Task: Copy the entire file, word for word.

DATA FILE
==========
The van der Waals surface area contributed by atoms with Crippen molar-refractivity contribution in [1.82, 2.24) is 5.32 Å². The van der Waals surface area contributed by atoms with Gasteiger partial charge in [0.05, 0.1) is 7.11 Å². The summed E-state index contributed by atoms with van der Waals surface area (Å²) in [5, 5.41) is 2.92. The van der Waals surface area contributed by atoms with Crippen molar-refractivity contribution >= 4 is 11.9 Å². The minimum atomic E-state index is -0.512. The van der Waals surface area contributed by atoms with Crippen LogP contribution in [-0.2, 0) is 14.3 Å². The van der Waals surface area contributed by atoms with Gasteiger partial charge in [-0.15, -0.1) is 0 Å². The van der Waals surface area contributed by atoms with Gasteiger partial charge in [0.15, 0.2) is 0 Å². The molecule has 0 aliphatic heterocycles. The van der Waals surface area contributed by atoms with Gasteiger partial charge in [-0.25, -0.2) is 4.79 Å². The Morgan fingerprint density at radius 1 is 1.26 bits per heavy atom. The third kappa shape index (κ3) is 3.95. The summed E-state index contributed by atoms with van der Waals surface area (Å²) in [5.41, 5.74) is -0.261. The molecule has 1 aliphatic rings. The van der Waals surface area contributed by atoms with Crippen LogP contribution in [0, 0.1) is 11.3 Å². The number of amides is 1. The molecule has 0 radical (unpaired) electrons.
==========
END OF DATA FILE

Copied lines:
The van der Waals surface area contributed by atoms with Crippen molar-refractivity contribution in [1.82, 2.24) is 5.32 Å². The van der Waals surface area contributed by atoms with Gasteiger partial charge in [0.05, 0.1) is 7.11 Å². The summed E-state index contributed by atoms with van der Waals surface area (Å²) in [5, 5.41) is 2.92. The van der Waals surface area contributed by atoms with Crippen molar-refractivity contribution >= 4 is 11.9 Å². The minimum atomic E-state index is -0.512. The van der Waals surface area contributed by atoms with Crippen LogP contribution in [-0.2, 0) is 14.3 Å². The van der Waals surface area contributed by atoms with Gasteiger partial charge in [-0.15, -0.1) is 0 Å². The van der Waals surface area contributed by atoms with Gasteiger partial charge in [0.15, 0.2) is 0 Å². The molecule has 0 aliphatic heterocycles. The van der Waals surface area contributed by atoms with Gasteiger partial charge in [-0.25, -0.2) is 4.79 Å². The Morgan fingerprint density at radius 1 is 1.26 bits per heavy atom. The third kappa shape index (κ3) is 3.95. The summed E-state index contributed by atoms with van der Waals surface area (Å²) in [5.41, 5.74) is -0.261. The molecule has 1 aliphatic rings. The van der Waals surface area contributed by atoms with Crippen LogP contribution in [0, 0.1) is 11.3 Å². The number of amides is 1. The molecule has 0 radical (unpaired) electrons.